When to Admit You’re Hopeless at Learning a Foreign Language
by Molly McHugh, Former Editor/Publisher of South America Living. About the Author
Those with next to nil foreign language learning ability grey matter up top unite. Or at least read this blog post and know you´re not alone.
Sigh. Make that a big, heavy ´laden with disgruntlement´ sigh. Don´t like the disgruntlement part? Tough tushies!
You would be too if you spent over 8 years in Latin America (Mexico, Guatemala, Panama, Argentina, Bolivia, Peru, Uruguay…) and still speak Spanish like a remedial-level 10 year old – not due to lack of effort.
I´ve diligently completed independent study working off a Spanish-English dictionary and private weekly lessons (Xela, Gualtemala) and played with the language in all types of situations such as enrolling my son in school, shopping, meeting native Spanish speakers and trying to converse, etc. Forced to ´play´ as I had no choice other than to try and communicate in Spanish. Did it help? Not much.
The material wasn´t really sinking in so in a fit of optimism (avoiding actually throwing one) I rationalized that I just needed time for the material to sink in. Yeah right and no such luck. A few years later I then took more private lessons (La Paloma, Uruguay) coupled with weekly ´Spanish-only´ nights with other expats trying to become fluent. Fun but not much success with the intended purpose.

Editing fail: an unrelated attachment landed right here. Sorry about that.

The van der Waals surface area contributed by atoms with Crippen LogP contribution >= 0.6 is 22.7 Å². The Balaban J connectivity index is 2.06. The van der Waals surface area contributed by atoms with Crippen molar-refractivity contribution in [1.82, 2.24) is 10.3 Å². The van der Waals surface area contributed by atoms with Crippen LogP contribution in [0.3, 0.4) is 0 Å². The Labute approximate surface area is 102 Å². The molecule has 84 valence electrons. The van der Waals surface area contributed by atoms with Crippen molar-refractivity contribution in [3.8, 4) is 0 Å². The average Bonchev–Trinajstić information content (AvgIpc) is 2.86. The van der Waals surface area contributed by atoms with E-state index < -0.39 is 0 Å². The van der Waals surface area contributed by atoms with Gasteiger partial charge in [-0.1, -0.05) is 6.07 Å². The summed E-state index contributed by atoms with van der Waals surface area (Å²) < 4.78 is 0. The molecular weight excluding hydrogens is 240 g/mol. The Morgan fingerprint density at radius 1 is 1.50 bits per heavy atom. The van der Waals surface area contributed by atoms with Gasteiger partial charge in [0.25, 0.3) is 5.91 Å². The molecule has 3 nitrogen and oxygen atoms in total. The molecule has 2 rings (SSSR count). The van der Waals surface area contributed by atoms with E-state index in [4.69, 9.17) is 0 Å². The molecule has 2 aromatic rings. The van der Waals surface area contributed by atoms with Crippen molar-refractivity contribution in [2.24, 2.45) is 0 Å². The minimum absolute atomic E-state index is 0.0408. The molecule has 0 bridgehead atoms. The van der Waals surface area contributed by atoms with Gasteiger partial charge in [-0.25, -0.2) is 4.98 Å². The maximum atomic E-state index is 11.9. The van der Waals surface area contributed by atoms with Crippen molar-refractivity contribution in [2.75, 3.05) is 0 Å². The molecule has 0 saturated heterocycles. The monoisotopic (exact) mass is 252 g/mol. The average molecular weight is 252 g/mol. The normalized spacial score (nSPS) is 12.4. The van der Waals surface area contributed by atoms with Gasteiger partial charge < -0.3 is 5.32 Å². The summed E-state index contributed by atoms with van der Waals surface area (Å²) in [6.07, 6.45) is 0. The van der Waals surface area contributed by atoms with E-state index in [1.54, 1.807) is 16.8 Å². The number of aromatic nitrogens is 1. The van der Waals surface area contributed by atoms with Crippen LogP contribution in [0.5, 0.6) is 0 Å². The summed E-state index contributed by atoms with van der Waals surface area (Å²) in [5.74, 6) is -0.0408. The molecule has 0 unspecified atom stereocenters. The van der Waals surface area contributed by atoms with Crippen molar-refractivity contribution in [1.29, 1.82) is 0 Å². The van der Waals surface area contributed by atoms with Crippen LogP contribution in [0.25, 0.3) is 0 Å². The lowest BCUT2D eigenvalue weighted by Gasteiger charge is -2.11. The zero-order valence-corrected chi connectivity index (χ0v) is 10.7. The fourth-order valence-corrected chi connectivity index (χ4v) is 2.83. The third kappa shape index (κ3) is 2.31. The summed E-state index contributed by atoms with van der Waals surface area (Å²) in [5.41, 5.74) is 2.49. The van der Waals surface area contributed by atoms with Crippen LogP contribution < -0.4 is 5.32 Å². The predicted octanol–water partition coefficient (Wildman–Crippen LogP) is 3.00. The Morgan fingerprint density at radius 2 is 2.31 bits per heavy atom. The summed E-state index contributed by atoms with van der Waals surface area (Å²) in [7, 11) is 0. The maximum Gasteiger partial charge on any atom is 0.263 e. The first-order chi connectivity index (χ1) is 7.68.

New words stick here and there, my pronunciation of what I´ve already encrusted into hardened cranial nerve pathways improves off and on but that´s about it. It makes for being a great tourist and expat, but impossible to have an adult relationship (or conversation) with a Spanish-speaking native – something I have desired on more than a few occassions.
Time to admit more than a rudimentary grasp of the wrasp of mixed-up syllables and foreign-sounding nouns are out of my reach. Take a nap, then head to the beach.
Resources For Spanish Language Learning Online
For those who want to learn to speak Spanish, and hopefully have a bit more aptitude than I, here are a few online resources to help you get started:
I wish you the best of luck!
Photograph courtesy of Vamos Spanish Academy, all rights reserved.